The US has done what it always does. It set up a puppet government to look after the business interests of campaign donors. When an Iraqi attacks that puppet government, it is attacking the United States, who illegally invaded a sovereign state.
 
Gary
#23
The Iraqi people are screwed no matter what happens.
The insurgents represent the minority that benifited under Sadam Hussien and want that power back and will do anything to get it. 100's of thousands, perhaps as many 1.5 million Iraqies were murdered under Sadam's regime. There are now other religous groups joining in on the carnage along with Al-kiada (did i spell that right?)
The US will be forced to leave eventually and the country will then probably deteriate into civil war.
I'm sure the majority of Iraqies just want peace and the US out as soon as possible but fear what will happen when the US leaves. It's one hell of a mess that the US should'nt have gotten into and wish now they had'nt.
 
Gary
#24
Reverend....the US did not put Saddam in power, he was a brutal dictator that murdered anybody that got in the way.
He rose to power in Iraq because he was ruthless enough.
 
Reverend Blair
#25
Quote:

Reverend....the US did not put Saddam in power, he was a brutal dictator that murdered anybody that got in the way.
He rose to power in Iraq because he was ruthless enough.

You really do need to learn some history, Gary. The US supported a failed Baathist coup, then a successful one. They stood by Saddam when he gassed the Kurds, keeping the international community from imposing sanctions. They armed Iraq and encouraged the Iraq/Iran war even while illegally selling arms to Iran.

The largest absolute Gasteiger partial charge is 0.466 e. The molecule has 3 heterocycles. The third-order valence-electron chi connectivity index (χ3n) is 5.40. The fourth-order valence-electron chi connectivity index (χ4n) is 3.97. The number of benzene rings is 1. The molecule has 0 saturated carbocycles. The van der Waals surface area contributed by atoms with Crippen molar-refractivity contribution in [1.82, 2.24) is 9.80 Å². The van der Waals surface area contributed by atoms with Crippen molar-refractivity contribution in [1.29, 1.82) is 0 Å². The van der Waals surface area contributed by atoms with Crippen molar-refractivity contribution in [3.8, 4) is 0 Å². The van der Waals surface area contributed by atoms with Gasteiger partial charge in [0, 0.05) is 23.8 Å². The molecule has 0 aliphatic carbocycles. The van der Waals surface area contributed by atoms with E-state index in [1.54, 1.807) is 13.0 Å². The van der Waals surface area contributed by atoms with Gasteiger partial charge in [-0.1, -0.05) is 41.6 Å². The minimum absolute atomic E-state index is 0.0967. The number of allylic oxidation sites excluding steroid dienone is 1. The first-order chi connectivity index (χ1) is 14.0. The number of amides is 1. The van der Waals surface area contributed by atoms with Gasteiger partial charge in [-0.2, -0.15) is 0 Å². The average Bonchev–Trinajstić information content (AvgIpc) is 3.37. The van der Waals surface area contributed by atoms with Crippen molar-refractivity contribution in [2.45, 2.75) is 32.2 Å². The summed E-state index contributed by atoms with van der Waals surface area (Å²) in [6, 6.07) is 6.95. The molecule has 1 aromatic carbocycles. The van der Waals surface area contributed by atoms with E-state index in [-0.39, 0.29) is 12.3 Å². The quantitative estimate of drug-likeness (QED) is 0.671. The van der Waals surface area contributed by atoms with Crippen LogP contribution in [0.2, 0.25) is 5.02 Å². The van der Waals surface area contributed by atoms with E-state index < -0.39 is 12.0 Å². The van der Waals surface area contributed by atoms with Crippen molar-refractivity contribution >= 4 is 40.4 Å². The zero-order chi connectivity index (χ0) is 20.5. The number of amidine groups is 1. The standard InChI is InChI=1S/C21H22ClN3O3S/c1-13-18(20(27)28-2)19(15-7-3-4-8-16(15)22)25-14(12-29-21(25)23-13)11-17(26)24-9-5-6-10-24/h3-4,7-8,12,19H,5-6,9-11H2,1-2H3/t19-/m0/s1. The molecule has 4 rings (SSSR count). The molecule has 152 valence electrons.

Saddam is very much a monster that the Republican Party created.
 
Gary
#26
You need to learn some history Rev.
The Soviet Union and France were the 2 biggest arms suppliers to Iraq. You must recall that during the first gulf war that the US wanted to know what their military hardware would be like against Soviet equipment.
Or do you think that it was the US that made all those T-72 tanks that they were blowing up in the desert ?
That this was the closest thing they were going to get to Soviet equipment versus western equipment war.
The US severed ties to Saddam's regime when he gassed the Kurds.
Did you really think that Iraqi/Soviet equipment came from America ?
 
Reverend Blair
#27
The US never severed ties with Iraq until he invaded Kuwait. There are pictures of Rumsfeld shaking hands with Saddam AFTER he gassed the Kurds.

The Reagan administration actually claimed that it was Iran who did the gassing and stuck with that position right up until the rhetoric before the latest illegal invasion.
 
Gary
#28
Ok Reverend I'll admit that regarding the gassing of the kurds that the US did not try to stop it and continued relations with Iraq after it....I did some investigating.
The Kurds were gassed with cyanide based gas which Iran was using during the Iran - Iraq war at that time, the Iraqi's were using mustard based gas which is why some think the Iranians did it.